“Rebel, Beirut,” protesters chanted as they marched to the sound of drums towards the home of PM -designate Hassan Diab on Tuesday, as demonstrators blocked roads across the country in what they dubbed the beginning of a “week of wrath”.
Diab has struggled to form a cabinet since he was named on December 19, amid continued bickering among political parties.
“I want a government that can resolve the economic crisis as quickly as possible,” said Nour, a 31-year-old marcher.
Others chanted slogans condemning Diab’s designation, saying he was appointed by the same political parties against whom they have been protesting since October 17.
The protesters also set a “zero hour” for further escalation, giving the PM-designate a 48-hour ultimatum to form a government of specialists or resign.
They warned that a “new phase” would begin should their demands be disregarded.
Although protests had declined in size in recent weeks, demonstrations have been ongoing since October, increasingly targeting banks and state institutions blamed for driving the country towards collapse.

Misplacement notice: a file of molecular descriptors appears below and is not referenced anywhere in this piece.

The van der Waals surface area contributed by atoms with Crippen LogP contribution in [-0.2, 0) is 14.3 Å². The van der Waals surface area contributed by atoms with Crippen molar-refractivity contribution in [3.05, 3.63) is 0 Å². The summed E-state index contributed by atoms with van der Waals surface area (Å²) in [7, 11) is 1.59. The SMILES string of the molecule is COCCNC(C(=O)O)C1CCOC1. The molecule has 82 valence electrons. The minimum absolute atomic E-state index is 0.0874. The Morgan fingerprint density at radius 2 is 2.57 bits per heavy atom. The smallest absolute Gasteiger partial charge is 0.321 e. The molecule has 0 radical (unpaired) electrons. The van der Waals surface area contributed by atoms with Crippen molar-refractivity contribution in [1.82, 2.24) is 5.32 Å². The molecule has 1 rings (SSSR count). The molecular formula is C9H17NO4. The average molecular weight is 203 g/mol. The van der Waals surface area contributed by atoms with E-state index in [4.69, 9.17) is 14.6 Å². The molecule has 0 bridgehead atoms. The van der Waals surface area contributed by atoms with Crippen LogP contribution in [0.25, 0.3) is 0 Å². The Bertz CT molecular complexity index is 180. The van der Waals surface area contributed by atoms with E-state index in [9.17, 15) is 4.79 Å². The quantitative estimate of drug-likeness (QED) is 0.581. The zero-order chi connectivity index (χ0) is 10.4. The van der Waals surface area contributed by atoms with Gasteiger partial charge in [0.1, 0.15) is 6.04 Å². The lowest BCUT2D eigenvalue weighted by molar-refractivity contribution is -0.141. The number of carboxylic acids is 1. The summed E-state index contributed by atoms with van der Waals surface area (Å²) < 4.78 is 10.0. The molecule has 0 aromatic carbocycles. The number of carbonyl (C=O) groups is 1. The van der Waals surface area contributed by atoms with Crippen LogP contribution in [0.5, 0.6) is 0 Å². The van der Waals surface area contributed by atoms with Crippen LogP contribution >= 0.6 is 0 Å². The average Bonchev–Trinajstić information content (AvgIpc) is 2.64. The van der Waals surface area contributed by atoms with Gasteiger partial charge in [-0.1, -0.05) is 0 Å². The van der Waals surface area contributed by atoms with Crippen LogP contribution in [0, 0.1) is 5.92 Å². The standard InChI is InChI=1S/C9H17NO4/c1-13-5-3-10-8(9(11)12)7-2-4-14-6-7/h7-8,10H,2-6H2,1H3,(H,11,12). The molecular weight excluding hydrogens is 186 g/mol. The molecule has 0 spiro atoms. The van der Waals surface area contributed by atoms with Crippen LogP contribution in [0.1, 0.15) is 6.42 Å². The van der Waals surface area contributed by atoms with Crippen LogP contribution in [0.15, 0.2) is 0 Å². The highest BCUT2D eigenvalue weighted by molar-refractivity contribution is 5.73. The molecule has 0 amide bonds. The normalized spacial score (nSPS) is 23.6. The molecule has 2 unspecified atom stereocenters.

The unprecedented cross-sectarian movement since October 17 has been fueled by a crippling economic crisis, the worst since Lebanon’s 1975-1990 civil war.
The protesters are demanding a new government made up solely of independent technocrats, but analysts warn this may be a tall order in a country ruled by a sectarian power-sharing system since the end of the civil war.
The World Bank has warned of a recession that may see the proportion of people living in poverty climb from a third to half the population.
Even before the protests began, economic growth in Lebanon had slowed sharply in the face of repeated political deadlocks in recent years, compounded by the war in neighboring Syria.